In recent years, the FDA has been amplifying its focus on cybersecurity, with its last final guidance rolled out in 2014. While a draft guidance surfaced in 2018, it remained unfinalized. Fast forward to 2022, another draft emerged, culminating in its finalization on September 27, 2023.
Many of our clients and readers are asking themselves: What’s changed in the final guidance? There are many online posts summarizing the changes, but I think for many professionals in the field, nothing beats a redline, letting you see all of the nuanced changes the FDA has made in the last year and a half.
Unfortunately, nobody (as best I’m aware) has a redline version. This is because the guidance is published as highly-formatted PDFs.
We can draft or review your cybersecurity documentation against the new guidance. We’re a team of medical-device software engineers with regulatory experience—we speak software and regulatory, and can save your engineer’s time and headaches by finding the simplest path to compliance.
How We Created the Redline 🔗
At Innolitics, we meticulously transcribe many FDA Guidance PDFs into HTML. We do this so that we can hyperlink specific sections when communicating with our clients (we’re always looking for ways to save engineers time and let them focus on building software, and not reading long regulatory documents).
For example, you can view the HTML transcript for the 2023 Cybersecurity Guidance here.
Our process for creating these redlines has been refined over the years, and involves a second cross-check and some automated checks. Even so, mistakes slip through. If you find any, let us know and we can correct it!
Leveraging our transcripts, we've created redline version of the 2022 guidance! You can download a copy at the end of this article.
In the following section, we summarize the key changes to the 2023 guidance.
Summary of Changes 🔗
Here is a somewhat detailed summary of the changes:
- Introduction of "cyber device" definition: Added “cyber device” definition per section 524B(c) of the FD&C Act.
- Confirmation of applicability: Clearly stated that the guidance applies to biological products, including Biologic License Application (BLA) and Investigational New Drug (IND) submissions.
- Cybersecurity scope: Clarified scope to include firmware and hardware, not just software.
- Risk analysis references: Updates mentions of risk analysis to the overall risk management file, which comports with recommendations in the 2023 FDA Guidance “Content of Premarket Submissions for Device Software Functions”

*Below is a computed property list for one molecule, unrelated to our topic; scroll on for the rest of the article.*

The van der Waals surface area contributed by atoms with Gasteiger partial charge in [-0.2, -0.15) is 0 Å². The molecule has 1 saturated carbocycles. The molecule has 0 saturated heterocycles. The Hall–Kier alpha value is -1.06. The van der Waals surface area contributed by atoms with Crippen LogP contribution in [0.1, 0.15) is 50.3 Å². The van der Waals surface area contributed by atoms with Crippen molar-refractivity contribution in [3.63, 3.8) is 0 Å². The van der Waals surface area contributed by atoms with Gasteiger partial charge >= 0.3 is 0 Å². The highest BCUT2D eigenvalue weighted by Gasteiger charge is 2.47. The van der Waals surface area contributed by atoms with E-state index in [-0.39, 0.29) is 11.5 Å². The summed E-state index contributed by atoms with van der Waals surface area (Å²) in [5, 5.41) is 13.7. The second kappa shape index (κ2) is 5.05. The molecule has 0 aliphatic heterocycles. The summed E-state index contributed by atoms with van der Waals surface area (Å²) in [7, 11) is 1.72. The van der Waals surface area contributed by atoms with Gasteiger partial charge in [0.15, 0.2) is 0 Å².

- Prohibited act clarification: Clarifies that failure to comply with section 524B(b)(2) requirements is considered a prohibited act under section 301(q) of the FD&C Act.
- Quality system integration: Emphasized the integration of security risk management throughout the entire quality system throughout the TPLC, not just integration into specific QSR processes (i.e., design controls, validation of production processes and CAPA).
- Safety and security separation: Recommended separate assessments for safety and security risks.
- Expanded threat modeling: Expanded the scope of threat modeling to include monitoring and responding to threats, not just prevention and mitigation.
- Interoperability consideration: Suggested considering interoperability in cybersecurity considerations.
- SBOM requirement: Clarified that a Software Bill of Materials (SBOM) is required for cyber devices.
- Identifying Vulnerabilities: Referenced CISA's Known Exploited Vulnerabilities Catalog for identifying vulnerabilities.
- Architectural views: Clarified that redundant documentation is not needed for security architectural views when one view adequately covers the risk of another. Additionally, if a view is not applicable a justification must be provided.
- Cybersecurity management plan: Broadened scope of recommended vulnerability communications to now include a full cybersecurity management plan.
- Cryptographic algorithm guidance: Advised against deprecated or disallowed cryptographic algorithms and recommended FDA pre-submission discussion for legacy algorithms.
- Appendix addition: Added an additional appendix, "General Premarket Submission Documentation Elements and Scaling with Risk" (Appendix 4), which includes a summary table of necessary cybersecurity documentation elements. The depth of documentation is expected to vary with security risk level (particularly in the case of threat modeling and architectural views), but the same elements are recommended for all risk levels.
- Added definitions: Included additional definitions in Appendix 5 such as anomaly, attack surface analysis, boundary analysis, fuzz testing, and uncontrolled risk.
We hope this serves as a valuable asset to your team in your mission to better lives.
Click below to download the redline word document:
This is the first time we’ve published a redline! If you find it useful, please let us know by contacting us in the chat!